A Muslim organisation has issued a fatwa over mobile phone etiquette.
In the north Indian city of Kanpur a panel of clerics from the Islamic group Jamia Ashraf-ul-Madaris has set new rules over using phones.
The panel objected to the use of aayats (verses from the Koran) as ringtones. It argues that people answer calls midway through the aayat, leave the verse incomplete.
Ghyasuddin, a senior cleric, told the Press Association: "Listening to aayats partially is anti-Islamic. This kind of action amounts to a gunah (sin).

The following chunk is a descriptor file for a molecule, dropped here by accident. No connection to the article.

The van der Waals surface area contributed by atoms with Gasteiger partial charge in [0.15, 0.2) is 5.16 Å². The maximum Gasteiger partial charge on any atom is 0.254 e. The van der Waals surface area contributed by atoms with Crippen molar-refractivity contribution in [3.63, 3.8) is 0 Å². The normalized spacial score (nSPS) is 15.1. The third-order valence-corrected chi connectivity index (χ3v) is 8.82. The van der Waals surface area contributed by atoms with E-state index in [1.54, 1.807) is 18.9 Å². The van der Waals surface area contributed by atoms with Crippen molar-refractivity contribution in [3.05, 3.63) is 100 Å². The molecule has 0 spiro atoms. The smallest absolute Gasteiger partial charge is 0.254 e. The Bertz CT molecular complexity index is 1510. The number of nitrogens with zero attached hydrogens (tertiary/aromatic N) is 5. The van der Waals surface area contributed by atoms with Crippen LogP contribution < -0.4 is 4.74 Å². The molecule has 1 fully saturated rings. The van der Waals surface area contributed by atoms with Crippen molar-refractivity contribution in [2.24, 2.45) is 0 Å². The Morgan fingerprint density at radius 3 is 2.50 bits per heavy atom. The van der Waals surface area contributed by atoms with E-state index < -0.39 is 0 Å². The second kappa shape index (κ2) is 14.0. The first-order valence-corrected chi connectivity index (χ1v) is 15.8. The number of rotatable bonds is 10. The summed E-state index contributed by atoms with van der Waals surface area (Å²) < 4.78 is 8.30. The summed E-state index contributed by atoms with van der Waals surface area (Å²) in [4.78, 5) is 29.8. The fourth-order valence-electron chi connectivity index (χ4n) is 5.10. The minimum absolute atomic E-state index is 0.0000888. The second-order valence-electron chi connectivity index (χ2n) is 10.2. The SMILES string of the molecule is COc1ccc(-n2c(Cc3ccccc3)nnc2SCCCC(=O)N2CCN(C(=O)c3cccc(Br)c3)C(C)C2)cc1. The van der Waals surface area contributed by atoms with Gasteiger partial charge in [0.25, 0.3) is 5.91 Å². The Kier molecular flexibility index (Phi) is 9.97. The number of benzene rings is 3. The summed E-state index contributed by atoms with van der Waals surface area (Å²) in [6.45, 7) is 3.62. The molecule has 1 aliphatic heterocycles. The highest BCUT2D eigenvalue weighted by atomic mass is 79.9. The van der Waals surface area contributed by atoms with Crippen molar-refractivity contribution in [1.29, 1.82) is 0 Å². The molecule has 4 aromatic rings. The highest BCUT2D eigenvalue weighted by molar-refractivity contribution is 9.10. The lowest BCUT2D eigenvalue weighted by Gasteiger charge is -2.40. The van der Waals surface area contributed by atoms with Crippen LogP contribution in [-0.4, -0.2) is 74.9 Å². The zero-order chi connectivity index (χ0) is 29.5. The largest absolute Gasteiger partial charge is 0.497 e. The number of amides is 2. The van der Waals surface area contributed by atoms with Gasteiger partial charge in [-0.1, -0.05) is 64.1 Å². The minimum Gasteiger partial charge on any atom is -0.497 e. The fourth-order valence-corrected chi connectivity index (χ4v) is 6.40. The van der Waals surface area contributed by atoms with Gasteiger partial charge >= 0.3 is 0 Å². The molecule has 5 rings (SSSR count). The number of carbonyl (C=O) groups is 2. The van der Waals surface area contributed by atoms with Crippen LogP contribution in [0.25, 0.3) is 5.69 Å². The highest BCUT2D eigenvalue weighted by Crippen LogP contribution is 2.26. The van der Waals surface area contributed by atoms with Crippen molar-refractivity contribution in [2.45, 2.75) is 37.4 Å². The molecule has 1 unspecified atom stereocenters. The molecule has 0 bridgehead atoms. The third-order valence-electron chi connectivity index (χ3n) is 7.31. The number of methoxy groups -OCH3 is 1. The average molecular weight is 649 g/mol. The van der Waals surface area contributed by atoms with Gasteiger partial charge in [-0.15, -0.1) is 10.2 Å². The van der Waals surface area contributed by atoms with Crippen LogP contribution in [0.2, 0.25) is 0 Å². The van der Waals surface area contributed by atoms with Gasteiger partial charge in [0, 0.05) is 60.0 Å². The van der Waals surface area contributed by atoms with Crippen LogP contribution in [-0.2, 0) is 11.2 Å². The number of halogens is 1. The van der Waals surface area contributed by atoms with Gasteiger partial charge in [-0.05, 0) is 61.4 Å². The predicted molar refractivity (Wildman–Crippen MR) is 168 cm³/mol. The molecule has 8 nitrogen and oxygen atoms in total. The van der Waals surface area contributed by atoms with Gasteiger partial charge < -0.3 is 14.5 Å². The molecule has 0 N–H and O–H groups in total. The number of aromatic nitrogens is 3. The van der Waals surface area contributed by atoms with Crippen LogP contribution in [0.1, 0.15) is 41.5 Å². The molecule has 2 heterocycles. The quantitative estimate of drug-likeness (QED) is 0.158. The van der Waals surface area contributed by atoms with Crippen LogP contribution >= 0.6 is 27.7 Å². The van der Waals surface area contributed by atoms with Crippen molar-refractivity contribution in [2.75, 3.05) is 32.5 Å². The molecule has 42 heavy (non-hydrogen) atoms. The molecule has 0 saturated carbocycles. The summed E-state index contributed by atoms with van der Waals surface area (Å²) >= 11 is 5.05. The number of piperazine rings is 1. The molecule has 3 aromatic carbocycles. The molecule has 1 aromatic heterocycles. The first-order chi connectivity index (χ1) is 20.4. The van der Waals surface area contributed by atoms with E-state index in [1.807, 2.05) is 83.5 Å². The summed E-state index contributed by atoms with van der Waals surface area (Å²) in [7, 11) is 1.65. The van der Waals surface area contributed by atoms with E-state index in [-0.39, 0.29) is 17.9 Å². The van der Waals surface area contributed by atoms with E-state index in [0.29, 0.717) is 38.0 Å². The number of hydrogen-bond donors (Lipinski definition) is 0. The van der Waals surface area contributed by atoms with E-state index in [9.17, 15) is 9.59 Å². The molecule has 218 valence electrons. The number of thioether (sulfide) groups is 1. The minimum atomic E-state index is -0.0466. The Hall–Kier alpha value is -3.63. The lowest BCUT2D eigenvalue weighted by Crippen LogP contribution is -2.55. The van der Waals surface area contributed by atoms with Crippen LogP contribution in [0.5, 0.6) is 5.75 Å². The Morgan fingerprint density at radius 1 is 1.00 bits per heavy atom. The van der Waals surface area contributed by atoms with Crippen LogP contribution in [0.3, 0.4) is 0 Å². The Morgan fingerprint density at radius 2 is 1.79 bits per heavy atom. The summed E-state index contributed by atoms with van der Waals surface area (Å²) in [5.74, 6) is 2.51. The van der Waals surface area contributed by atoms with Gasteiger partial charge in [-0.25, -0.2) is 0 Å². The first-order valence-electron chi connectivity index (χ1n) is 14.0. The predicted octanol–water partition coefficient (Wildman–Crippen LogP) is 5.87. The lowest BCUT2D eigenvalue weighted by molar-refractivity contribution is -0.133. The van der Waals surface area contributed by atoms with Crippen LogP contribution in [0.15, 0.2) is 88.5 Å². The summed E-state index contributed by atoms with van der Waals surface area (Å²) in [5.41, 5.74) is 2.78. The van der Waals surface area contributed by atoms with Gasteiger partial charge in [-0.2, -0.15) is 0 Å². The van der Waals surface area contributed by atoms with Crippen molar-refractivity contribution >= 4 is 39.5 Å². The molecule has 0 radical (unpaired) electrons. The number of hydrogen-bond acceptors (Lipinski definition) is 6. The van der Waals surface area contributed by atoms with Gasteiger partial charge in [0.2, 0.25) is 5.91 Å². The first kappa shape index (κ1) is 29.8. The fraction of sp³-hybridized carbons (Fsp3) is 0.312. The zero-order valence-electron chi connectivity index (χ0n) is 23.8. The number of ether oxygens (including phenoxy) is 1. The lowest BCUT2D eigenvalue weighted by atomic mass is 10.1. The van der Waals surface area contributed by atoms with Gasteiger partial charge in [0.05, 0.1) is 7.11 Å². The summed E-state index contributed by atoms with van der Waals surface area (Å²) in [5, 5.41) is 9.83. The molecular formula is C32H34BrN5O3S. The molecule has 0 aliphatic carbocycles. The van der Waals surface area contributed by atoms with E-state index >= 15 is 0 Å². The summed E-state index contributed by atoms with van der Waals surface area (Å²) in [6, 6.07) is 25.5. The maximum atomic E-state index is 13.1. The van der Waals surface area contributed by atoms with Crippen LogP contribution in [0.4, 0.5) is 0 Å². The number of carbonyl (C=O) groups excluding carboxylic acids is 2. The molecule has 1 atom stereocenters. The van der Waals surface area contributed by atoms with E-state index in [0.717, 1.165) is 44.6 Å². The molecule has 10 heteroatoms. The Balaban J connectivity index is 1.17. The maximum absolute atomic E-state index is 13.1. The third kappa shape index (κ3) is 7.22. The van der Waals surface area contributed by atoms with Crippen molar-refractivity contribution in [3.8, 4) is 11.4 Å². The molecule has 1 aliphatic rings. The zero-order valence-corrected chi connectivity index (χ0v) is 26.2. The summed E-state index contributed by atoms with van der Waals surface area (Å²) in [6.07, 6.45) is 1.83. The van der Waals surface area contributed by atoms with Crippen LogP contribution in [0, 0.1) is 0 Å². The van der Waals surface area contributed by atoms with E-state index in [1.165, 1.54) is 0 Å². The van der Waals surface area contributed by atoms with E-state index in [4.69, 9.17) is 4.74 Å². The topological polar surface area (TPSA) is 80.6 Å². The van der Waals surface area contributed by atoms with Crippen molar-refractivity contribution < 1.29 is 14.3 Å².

"People should abstain from these practices. It would leave a bad impression on young children."
Mr Ghyasuddin also criticised using mobile phones in the toilet. "If the phone rings and an aayat can be heard in the toilet, it is a sin," he said.
In Islam, a fatwa is a legal decree which is made by someone who has an extensive knowledge of the Sharia law.
The panel also refused to allow people to put their phones on vibrate mode while offering prayers.
"It distracts you while offering prayers. It's disgraceful if one can't even give a peaceful half an hour to Allah," Mr Ghyasuddin said.